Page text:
Stop the War, punk and sexism (and Attila's reply)
On 27 May, a group of young AWL members went to a Stop the War benefit gig in Balham and caused a bit of a stir by objecting to some lyrics in one of Attila the Stockbroker’s songs. Here one of them shares her thoughts with him.
Dear Attila the Stockbroker,
A GROUP of us, young people, mostly women, came to your recent benefit gig for Wandsworth Stop the War. After enjoying your set, we were shocked by the words of your song “Supermodel” and the hateful language you used to describe women exploited by the fashion industry. We felt uncomfortable that the majority of the audience was oblivious to the sexist undercurrents this poem contained.
Two songs later, when you sang “Hey, Celebrity! Tabloid whore!” we felt there should be a challenge to the acceptance of sexist language from a left-wing singer by a left-wing audience, and we chanted “Sexist” from the back of the room before engaging you in a row outside.
We are not accusing you of being a sexist person. I think it is positive that your politics, the politics you put forward in your songs, include the fight against women’s oppression and that you feel strongly enough about these issues to include them in your act. I do not deny that many women will have welcomed the poem, as it goes some way to identifying the exploitative fashion industry as a problem that needs to be challenged.
But “Supermodel” also conveys negative, hateful depictions of women. It opens: “Prebubescent imagery / Empty, stupid eyes”. And continues: “No fat / No body hair / No character, no love, no personality — no brain / So thin and yet.... / so thick”.
Do you honestly think that women in fashion photos have “no personality”, “no brain”?
Our starting assumption should be that women are exploited by the fashion industry precisely because their abilities are not displayed in these images – because they are used to make money without any interest in their qualities as human beings. For me, branding women in the fashion industry as stupid underestimates the abilities of women. It is based on assumptions that can be deemed sexist.
The most openly sexist aspect of the poem is when you complain that, “I’m supposed to fancy you...../ Well I don’t..../ You revolt me.... I love a real woman”.
Women’s liberation is not about who men fancy, or choosing a “more progressive” form of objectification, promoting one stereotype of a woman’s body over another. We are trying to break away from the idea that women’s bodies are just objects to be fancied. We need your solidarity as human beings, unconditional on our shape and size.
Less openly sexist but also politically problematic is the idea that women are complicit in their oppression: “you connive/ in the corporate enslavement of your sisters”.
Undoubtedly some women will choose to be involved in the industry. But it is wrong to focus your fire at the women and not at the fashion houses, the corporations, the media, the high street labels that produce their garments in sweatshops. You say their bodies are “the unnatural creation of capital”. But your response seems to be to say “I hate you” to the women, not the system that exploits them.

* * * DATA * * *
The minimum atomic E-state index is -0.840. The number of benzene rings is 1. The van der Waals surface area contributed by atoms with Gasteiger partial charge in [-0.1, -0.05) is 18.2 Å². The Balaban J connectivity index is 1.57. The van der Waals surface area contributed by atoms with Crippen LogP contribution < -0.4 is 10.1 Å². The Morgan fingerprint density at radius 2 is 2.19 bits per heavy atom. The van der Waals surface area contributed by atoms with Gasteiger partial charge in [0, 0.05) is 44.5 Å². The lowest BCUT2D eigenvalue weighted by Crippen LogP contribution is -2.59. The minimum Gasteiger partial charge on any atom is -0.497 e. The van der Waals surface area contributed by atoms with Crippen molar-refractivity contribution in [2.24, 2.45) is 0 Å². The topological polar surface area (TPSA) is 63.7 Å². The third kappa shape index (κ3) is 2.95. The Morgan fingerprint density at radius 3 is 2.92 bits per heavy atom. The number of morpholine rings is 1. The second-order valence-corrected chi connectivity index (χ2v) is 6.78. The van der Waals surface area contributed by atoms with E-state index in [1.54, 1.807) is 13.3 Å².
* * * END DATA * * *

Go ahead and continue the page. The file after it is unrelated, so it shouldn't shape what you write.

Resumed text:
Women here are not victims. But they are exploited. And our response should be to reach out to exploited people to help them end their oppression.
When we talked after the performance, you defended yourself against the allegation that “hating is wrong” by talking about Adolf Hitler! We think it is right that you feel hatred about injustice – but it matters to whom it is directed. We do not think you should focus your hatred on the very people that you should be linking up with in solidarity.
The general political problem with this poem is that it does not see women as the agents of their own liberation. After blaming and scorning them, and positing your own male preference for a larger woman as an alternative, it leaves little space for respect and solidarity.
The attitude is that the fashion industry is a “bad thing” that should be condemned as a whole, including the women who participate in it. A common strand in many women’s rights campaigns at the minute seems to be to campaign to “protect” women from “bad things”, rather than encouraging women to fight their oppression from inside the system.
Thus some feminists are against sex workers fighting their exploitation by joining trade unions; anti-sex-trafficking campaigners want to “protect” what they see as passive “victims” of the industry, rather than helping them to fight for themselves; and there is a campaign to move all sexual images of women to the top shelves, censoring women’s sexuality, rather than allowing them to determine it.
Some of the young people you spoke to are in the Alliance for Workers’ Liberty, some are our friends. Some of us have been involved in organising Feminist Fightback, a socialist feminist conference last October, and other events to put women at the centre of their own liberation.
In our view, it is understandable that your poem should miss the mark, as there is no wider women’s movement to shape the culture we live in. We’re working to change that!
I remember hearing one of your poems, “Contributory negligence”, a brilliant send-up of a judge who acquitted a rapist on the grounds that the woman “asked for it”. Presumably, this poem picked up on the broader messages of the women’s movement of the time.
We hope you take these comments seriously. They are part of a fight for the best possible ideas on women’s liberation within our movement, which is part of our broader fight against exploitation and oppression.
Yours for women’s liberation and socialism,